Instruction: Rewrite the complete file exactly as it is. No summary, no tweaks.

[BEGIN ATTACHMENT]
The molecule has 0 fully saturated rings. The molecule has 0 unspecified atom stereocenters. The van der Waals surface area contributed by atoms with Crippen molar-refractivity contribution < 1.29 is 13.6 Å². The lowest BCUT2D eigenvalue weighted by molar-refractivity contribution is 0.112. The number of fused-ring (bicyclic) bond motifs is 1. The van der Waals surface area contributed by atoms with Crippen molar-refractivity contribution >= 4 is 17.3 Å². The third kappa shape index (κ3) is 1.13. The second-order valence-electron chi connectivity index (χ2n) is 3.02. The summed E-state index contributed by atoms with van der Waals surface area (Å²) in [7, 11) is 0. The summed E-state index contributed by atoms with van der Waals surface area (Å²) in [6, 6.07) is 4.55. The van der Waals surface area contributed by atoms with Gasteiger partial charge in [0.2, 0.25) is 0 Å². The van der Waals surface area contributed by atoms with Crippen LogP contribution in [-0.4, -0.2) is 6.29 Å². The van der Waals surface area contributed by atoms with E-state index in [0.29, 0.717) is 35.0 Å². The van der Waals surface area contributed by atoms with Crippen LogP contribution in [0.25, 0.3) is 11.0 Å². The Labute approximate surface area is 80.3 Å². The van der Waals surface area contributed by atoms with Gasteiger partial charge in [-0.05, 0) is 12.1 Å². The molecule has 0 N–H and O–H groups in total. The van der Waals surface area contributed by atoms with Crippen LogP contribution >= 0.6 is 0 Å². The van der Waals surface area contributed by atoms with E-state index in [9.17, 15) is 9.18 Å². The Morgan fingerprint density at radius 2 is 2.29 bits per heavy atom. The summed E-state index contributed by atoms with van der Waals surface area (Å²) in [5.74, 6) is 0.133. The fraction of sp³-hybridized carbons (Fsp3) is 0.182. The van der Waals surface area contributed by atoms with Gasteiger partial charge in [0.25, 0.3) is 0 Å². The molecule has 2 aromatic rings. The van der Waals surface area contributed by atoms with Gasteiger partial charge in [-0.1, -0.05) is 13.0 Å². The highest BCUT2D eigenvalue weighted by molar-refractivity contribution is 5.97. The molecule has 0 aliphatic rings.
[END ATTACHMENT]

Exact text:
The molecule has 0 fully saturated rings. The molecule has 0 unspecified atom stereocenters. The van der Waals surface area contributed by atoms with Crippen molar-refractivity contribution < 1.29 is 13.6 Å². The lowest BCUT2D eigenvalue weighted by molar-refractivity contribution is 0.112. The number of fused-ring (bicyclic) bond motifs is 1. The van der Waals surface area contributed by atoms with Crippen molar-refractivity contribution >= 4 is 17.3 Å². The third kappa shape index (κ3) is 1.13. The second-order valence-electron chi connectivity index (χ2n) is 3.02. The summed E-state index contributed by atoms with van der Waals surface area (Å²) in [7, 11) is 0. The summed E-state index contributed by atoms with van der Waals surface area (Å²) in [6, 6.07) is 4.55. The van der Waals surface area contributed by atoms with Gasteiger partial charge in [0.2, 0.25) is 0 Å². The van der Waals surface area contributed by atoms with Crippen LogP contribution in [-0.4, -0.2) is 6.29 Å². The van der Waals surface area contributed by atoms with E-state index in [0.29, 0.717) is 35.0 Å². The van der Waals surface area contributed by atoms with Crippen LogP contribution in [0.25, 0.3) is 11.0 Å². The Labute approximate surface area is 80.3 Å². The van der Waals surface area contributed by atoms with Gasteiger partial charge in [-0.05, 0) is 12.1 Å². The molecule has 0 N–H and O–H groups in total. The van der Waals surface area contributed by atoms with Crippen LogP contribution >= 0.6 is 0 Å². The van der Waals surface area contributed by atoms with E-state index in [9.17, 15) is 9.18 Å². The Morgan fingerprint density at radius 2 is 2.29 bits per heavy atom. The summed E-state index contributed by atoms with van der Waals surface area (Å²) in [5.74, 6) is 0.133. The fraction of sp³-hybridized carbons (Fsp3) is 0.182. The van der Waals surface area contributed by atoms with Gasteiger partial charge in [0.25, 0.3) is 0 Å². The molecule has 2 aromatic rings. The van der Waals surface area contributed by atoms with Gasteiger partial charge in [-0.1, -0.05) is 13.0 Å². The highest BCUT2D eigenvalue weighted by molar-refractivity contribution is 5.97. The molecule has 0 aliphatic rings.